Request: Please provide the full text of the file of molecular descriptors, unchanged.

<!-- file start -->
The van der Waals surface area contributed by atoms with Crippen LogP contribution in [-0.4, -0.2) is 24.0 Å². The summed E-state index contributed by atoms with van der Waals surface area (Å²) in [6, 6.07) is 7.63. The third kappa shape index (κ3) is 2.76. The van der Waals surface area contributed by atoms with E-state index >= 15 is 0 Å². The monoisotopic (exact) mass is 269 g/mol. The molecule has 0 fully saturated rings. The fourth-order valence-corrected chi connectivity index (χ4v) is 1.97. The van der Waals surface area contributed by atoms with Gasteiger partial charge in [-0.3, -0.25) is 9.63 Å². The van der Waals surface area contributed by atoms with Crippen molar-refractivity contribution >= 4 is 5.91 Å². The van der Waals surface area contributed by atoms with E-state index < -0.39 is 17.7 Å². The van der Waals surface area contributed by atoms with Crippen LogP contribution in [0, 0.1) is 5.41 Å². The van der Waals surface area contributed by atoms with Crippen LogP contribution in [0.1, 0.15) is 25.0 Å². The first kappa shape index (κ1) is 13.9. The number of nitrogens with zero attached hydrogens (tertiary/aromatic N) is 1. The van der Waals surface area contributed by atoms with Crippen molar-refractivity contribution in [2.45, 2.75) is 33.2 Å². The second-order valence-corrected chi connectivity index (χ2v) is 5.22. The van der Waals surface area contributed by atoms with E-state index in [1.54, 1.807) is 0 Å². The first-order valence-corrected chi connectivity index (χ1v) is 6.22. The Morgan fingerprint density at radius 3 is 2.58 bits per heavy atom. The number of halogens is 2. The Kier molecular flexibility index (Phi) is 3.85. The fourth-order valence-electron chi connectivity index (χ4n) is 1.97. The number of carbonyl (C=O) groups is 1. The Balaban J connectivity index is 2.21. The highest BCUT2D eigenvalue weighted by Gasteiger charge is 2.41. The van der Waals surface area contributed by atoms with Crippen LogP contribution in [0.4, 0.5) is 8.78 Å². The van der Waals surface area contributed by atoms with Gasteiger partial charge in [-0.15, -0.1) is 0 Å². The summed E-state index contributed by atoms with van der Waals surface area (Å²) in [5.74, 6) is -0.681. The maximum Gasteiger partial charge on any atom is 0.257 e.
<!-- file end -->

The van der Waals surface area contributed by atoms with Crippen LogP contribution in [-0.4, -0.2) is 24.0 Å². The summed E-state index contributed by atoms with van der Waals surface area (Å²) in [6, 6.07) is 7.63. The third kappa shape index (κ3) is 2.76. The van der Waals surface area contributed by atoms with E-state index >= 15 is 0 Å². The monoisotopic (exact) mass is 269 g/mol. The molecule has 0 fully saturated rings. The fourth-order valence-corrected chi connectivity index (χ4v) is 1.97. The van der Waals surface area contributed by atoms with Gasteiger partial charge in [-0.3, -0.25) is 9.63 Å². The van der Waals surface area contributed by atoms with Crippen molar-refractivity contribution >= 4 is 5.91 Å². The van der Waals surface area contributed by atoms with E-state index < -0.39 is 17.7 Å². The van der Waals surface area contributed by atoms with Crippen LogP contribution in [0, 0.1) is 5.41 Å². The van der Waals surface area contributed by atoms with Crippen LogP contribution in [0.1, 0.15) is 25.0 Å². The first kappa shape index (κ1) is 13.9. The number of nitrogens with zero attached hydrogens (tertiary/aromatic N) is 1. The van der Waals surface area contributed by atoms with Crippen molar-refractivity contribution in [2.45, 2.75) is 33.2 Å². The second-order valence-corrected chi connectivity index (χ2v) is 5.22. The van der Waals surface area contributed by atoms with E-state index in [1.54, 1.807) is 0 Å². The first-order valence-corrected chi connectivity index (χ1v) is 6.22. The Morgan fingerprint density at radius 3 is 2.58 bits per heavy atom. The number of halogens is 2. The Kier molecular flexibility index (Phi) is 3.85. The fourth-order valence-electron chi connectivity index (χ4n) is 1.97. The number of carbonyl (C=O) groups is 1. The Balaban J connectivity index is 2.21. The highest BCUT2D eigenvalue weighted by Gasteiger charge is 2.41. The van der Waals surface area contributed by atoms with Crippen LogP contribution in [0.4, 0.5) is 8.78 Å². The van der Waals surface area contributed by atoms with Gasteiger partial charge in [-0.15, -0.1) is 0 Å². The summed E-state index contributed by atoms with van der Waals surface area (Å²) in [5.74, 6) is -0.681. The maximum Gasteiger partial charge on any atom is 0.257 e.